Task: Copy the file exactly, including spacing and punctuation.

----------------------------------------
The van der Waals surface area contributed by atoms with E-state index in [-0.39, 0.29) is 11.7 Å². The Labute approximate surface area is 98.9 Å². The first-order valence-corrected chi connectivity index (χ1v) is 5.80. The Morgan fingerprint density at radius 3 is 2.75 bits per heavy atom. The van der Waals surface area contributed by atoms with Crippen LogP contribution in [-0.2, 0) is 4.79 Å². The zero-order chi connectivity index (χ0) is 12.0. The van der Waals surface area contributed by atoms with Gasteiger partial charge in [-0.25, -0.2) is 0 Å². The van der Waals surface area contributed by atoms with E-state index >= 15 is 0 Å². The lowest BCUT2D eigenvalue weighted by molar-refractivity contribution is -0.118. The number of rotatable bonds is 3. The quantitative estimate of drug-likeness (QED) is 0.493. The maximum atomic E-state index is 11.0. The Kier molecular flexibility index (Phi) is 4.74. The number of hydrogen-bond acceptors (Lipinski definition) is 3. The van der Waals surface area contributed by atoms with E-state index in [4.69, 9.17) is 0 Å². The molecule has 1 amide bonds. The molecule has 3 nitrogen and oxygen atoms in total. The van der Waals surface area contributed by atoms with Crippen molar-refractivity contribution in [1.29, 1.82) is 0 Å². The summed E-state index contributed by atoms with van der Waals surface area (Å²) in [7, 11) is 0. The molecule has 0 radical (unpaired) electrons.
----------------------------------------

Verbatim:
The van der Waals surface area contributed by atoms with E-state index in [-0.39, 0.29) is 11.7 Å². The Labute approximate surface area is 98.9 Å². The first-order valence-corrected chi connectivity index (χ1v) is 5.80. The Morgan fingerprint density at radius 3 is 2.75 bits per heavy atom. The van der Waals surface area contributed by atoms with Crippen LogP contribution in [-0.2, 0) is 4.79 Å². The zero-order chi connectivity index (χ0) is 12.0. The van der Waals surface area contributed by atoms with Gasteiger partial charge in [-0.25, -0.2) is 0 Å². The van der Waals surface area contributed by atoms with E-state index >= 15 is 0 Å². The lowest BCUT2D eigenvalue weighted by molar-refractivity contribution is -0.118. The number of rotatable bonds is 3. The quantitative estimate of drug-likeness (QED) is 0.493. The maximum atomic E-state index is 11.0. The Kier molecular flexibility index (Phi) is 4.74. The number of hydrogen-bond acceptors (Lipinski definition) is 3. The van der Waals surface area contributed by atoms with E-state index in [4.69, 9.17) is 0 Å². The molecule has 1 amide bonds. The molecule has 3 nitrogen and oxygen atoms in total. The van der Waals surface area contributed by atoms with Crippen molar-refractivity contribution in [1.29, 1.82) is 0 Å². The summed E-state index contributed by atoms with van der Waals surface area (Å²) in [7, 11) is 0. The molecule has 0 radical (unpaired) electrons.